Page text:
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Are European Blue Chip Stocks A Bargain?

Companies / European Stock Markets Jun 08, 2012 - 07:37 AM GMT

By: Money_Morning

Companies

Best Financial Markets Analysis ArticleJonathan Yates writes: The legendary French financier, Baron von Rothschild famously once remarked, "When the streets of Paris run with blood, I buy!"

But this time it is not just Paris. It's Athens, Dublin, Madrid and most of the other major Old cities of the Eurozone, where the markets have taken a beating.


The silver lining is that several European blue chip companies are now compelling buys.

Of course, it is virtually impossible to time the markets. Some would even say unwise.

That's why investors interested in Europe should look for high dividend yields to provide downside protection against further declines in the Eurozone.

Another aspect to consider when looking for upside potential is to find stocks trading at a favorable relative strength index rating.

Two European Blue Chips On the Bargain Rack
One stock that meets both standards is Total SA (NYSE: TOT).

The French oil giant has a 6.90% dividend yield. The average dividend yield for a company on the Standard & Poor's 500 Index (NYSE: SPY) is around 2%.

Even more tempting is that Total SA, at around $43.80, is trading very close to its 52-week trough of $39.95. At the nadir of The Great Recession, Total SA was in the low 40s.

For value investors, Total SA is trading at a price-to-sales ratio of just 0.48.

That means the stock price is less than the annual sales per share. Also indicative of the upside value is that the relative strength index rating for Total SA is 43.74. At 30, a stock is considered to be oversold and due to rebound. TOT is well within that range.

Another European blue chip to make the bargain rack is Siemens AG (NYSE: SI).

Like other high-quality names, the German engineering and electronics conglomerate is being dragged down due to the woes of Europe and slumping growth in Asia.

However, the economy of Germany is still very strong.

German exports are also shielded by the weak Euro. If the deutsche mark was still the medium of exchange, German-made products would be much more expensive internationally.

At present, what is much cheaper is the share price of Siemens. Near $82.00, Siemens is down about 40% from its year-high and very close to the 52-week low. Like Total SA, Siemens AG pays an above-average dividend with a 4.66% yield.

While value investors should be enamored with the 0.80 price-to-sales ratio of Siemens AG, growth investors should be enthralled with its 0.38 price-to-earnings growth ratio.

Legendary investor Peter Lynch considers this to be one of the most critical ratios.

According to Wikipedia, the price-to-earnings growth ratio is "a valuation metric for determining the relative trade-off between the price of a stock, the earnings generated per share (EPS) and the company's expected growth."

In his book, One Up On Wall Street, Lynch wrote that "The P/E ratio of any company that's fairly priced will equal its growth." That means a fairly valued company will have a price-to-earnings growth ratio of 1.

A price-to-earnings growth ratio of 1 is considered to be adequate. But in this case, the lower the better.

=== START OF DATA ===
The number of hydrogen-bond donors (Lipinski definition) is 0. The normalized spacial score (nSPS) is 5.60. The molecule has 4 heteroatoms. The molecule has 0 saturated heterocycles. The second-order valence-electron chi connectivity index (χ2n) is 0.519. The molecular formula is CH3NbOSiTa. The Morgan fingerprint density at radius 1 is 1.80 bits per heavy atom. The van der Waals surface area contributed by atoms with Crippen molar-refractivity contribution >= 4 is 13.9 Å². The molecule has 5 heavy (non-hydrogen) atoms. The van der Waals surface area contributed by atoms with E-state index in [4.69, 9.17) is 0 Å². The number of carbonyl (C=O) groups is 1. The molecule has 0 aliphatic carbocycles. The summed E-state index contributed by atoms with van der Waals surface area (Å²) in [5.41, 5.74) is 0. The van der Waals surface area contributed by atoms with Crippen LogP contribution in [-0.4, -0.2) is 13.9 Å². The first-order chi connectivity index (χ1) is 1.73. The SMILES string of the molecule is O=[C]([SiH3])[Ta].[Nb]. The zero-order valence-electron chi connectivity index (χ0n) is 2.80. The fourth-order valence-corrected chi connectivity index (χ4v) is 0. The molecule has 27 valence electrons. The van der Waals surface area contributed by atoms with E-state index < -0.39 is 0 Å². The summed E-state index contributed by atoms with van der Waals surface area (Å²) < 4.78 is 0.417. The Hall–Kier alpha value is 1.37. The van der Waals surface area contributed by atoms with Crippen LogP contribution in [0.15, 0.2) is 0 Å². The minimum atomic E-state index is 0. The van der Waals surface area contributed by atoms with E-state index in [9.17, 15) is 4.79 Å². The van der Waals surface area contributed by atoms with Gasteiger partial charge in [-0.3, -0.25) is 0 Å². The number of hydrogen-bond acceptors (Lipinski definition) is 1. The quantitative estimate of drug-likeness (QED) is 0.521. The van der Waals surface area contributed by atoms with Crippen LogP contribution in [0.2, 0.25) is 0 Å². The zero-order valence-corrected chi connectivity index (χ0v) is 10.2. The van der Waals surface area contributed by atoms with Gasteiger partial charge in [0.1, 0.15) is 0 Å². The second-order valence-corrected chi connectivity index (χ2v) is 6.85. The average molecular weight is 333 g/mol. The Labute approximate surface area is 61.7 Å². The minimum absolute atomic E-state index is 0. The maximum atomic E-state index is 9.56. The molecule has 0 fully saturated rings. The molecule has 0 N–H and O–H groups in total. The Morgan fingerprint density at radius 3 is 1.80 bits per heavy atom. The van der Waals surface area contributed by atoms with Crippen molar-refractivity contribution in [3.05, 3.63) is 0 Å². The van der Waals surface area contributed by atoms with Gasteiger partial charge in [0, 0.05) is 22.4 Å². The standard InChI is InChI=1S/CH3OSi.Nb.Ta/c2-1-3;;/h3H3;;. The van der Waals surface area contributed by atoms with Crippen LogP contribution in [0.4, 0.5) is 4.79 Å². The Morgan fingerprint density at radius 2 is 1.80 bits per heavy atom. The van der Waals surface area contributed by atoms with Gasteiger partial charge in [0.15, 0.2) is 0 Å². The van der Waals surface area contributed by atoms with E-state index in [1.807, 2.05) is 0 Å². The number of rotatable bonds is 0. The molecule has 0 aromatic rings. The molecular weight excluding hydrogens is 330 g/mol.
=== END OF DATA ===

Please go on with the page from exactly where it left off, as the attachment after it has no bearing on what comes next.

The 0.38 price-to-earnings growth ratio for Siemens AG is a very bullish indicator, as is its relative strength index rating of just 37.01.

Even Irish Blue Chips Make the Grade
In late March, it was declared by Ireland's Central Statistics Office that the island nation had slipped back into a recession.

As a result, Accenture PLC (NYSE: ACN), an information technology consulting firm, is down almost 9% in the last month of trading. At $58.38, the relative strength index rating for Accenture PLC is 46.82.

Like Siemens AG and Total SA, Accenture PLC rewards its shareholders with a strong dividend income.

While the dividend income is above average at 2.34%, investors should take note of the low payout ratio. At present it is just 30.80%.

That gives Accenture PLC plenty of cash flow to raise the dividend or initiate a share repurchase program in the future.

Historically, the average payout ratio for a Standard & Poor's 500 company has been about 52%. Siemens AG has a payout ratio of 40.81%. For Total SA, the dividend payout ratio is 41.77%.

In this case, investors have been presented with an ideal scenario with Total SA, Siemens AG and Accenture PLC for accumulating shares in the future.

Each of them will decline as European equities continue to fall from favor, giving long term investors better upside potential.

However, all of these stocks benefit greatly from exporting, particularly to Asia.

As a recent article in The Wall Street Journal by Tom Doctoroff, "What the Chinese Want," noted, "From Nike to Buick to Siemens, Chinese consumers actively prefer Western brands over their domestic competitors."

The earnings growth for each is testament of that growing Asian demand.

Quarterly earnings growth for Accenture PLC is up by 28.85%. For Siemens AG, earnings-per-share growth this year has risen more than 66%. Meanwhile, Total SA is experiencing 15.49% earnings-per-share growth.

All thanks, in part, to higher Asian demand.

Of course, the recent events in the Eurozone lead me to believe the crisis is far, far from over.

Yet, when the market does begin to turn, I have no doubt that European blue chip stocks will be on the rise, rewarding those patient enough and prudent enough to wait for the inevitable recovery.

Now is the time to making your European blue chip stock shopping list.

Source :http://moneymorning.com/2012/06/08/are-european-blue-chip-stocks-on-the-bargain-rack/

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